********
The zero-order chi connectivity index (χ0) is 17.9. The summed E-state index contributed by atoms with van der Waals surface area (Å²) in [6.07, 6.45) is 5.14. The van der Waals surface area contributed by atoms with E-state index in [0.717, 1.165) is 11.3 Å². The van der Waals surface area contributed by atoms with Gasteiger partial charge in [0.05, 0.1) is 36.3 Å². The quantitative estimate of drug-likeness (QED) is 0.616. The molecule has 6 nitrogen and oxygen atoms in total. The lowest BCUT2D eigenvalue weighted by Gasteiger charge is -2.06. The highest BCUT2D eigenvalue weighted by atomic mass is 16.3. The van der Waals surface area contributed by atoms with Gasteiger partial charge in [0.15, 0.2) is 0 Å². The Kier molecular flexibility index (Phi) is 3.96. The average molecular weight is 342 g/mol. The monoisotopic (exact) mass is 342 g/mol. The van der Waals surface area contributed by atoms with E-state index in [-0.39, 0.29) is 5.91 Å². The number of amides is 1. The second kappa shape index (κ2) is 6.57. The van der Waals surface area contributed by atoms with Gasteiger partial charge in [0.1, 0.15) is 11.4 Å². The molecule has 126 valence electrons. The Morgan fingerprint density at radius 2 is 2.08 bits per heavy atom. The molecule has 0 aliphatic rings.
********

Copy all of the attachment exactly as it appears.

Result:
The zero-order chi connectivity index (χ0) is 17.9. The summed E-state index contributed by atoms with van der Waals surface area (Å²) in [6.07, 6.45) is 5.14. The van der Waals surface area contributed by atoms with E-state index in [0.717, 1.165) is 11.3 Å². The van der Waals surface area contributed by atoms with Gasteiger partial charge in [0.05, 0.1) is 36.3 Å². The quantitative estimate of drug-likeness (QED) is 0.616. The molecule has 6 nitrogen and oxygen atoms in total. The lowest BCUT2D eigenvalue weighted by Gasteiger charge is -2.06. The highest BCUT2D eigenvalue weighted by atomic mass is 16.3. The van der Waals surface area contributed by atoms with Gasteiger partial charge in [0.15, 0.2) is 0 Å². The Kier molecular flexibility index (Phi) is 3.96. The average molecular weight is 342 g/mol. The monoisotopic (exact) mass is 342 g/mol. The van der Waals surface area contributed by atoms with E-state index in [-0.39, 0.29) is 5.91 Å². The number of amides is 1. The second kappa shape index (κ2) is 6.57. The van der Waals surface area contributed by atoms with Gasteiger partial charge in [0.1, 0.15) is 11.4 Å². The molecule has 126 valence electrons. The Morgan fingerprint density at radius 2 is 2.08 bits per heavy atom. The molecule has 0 aliphatic rings.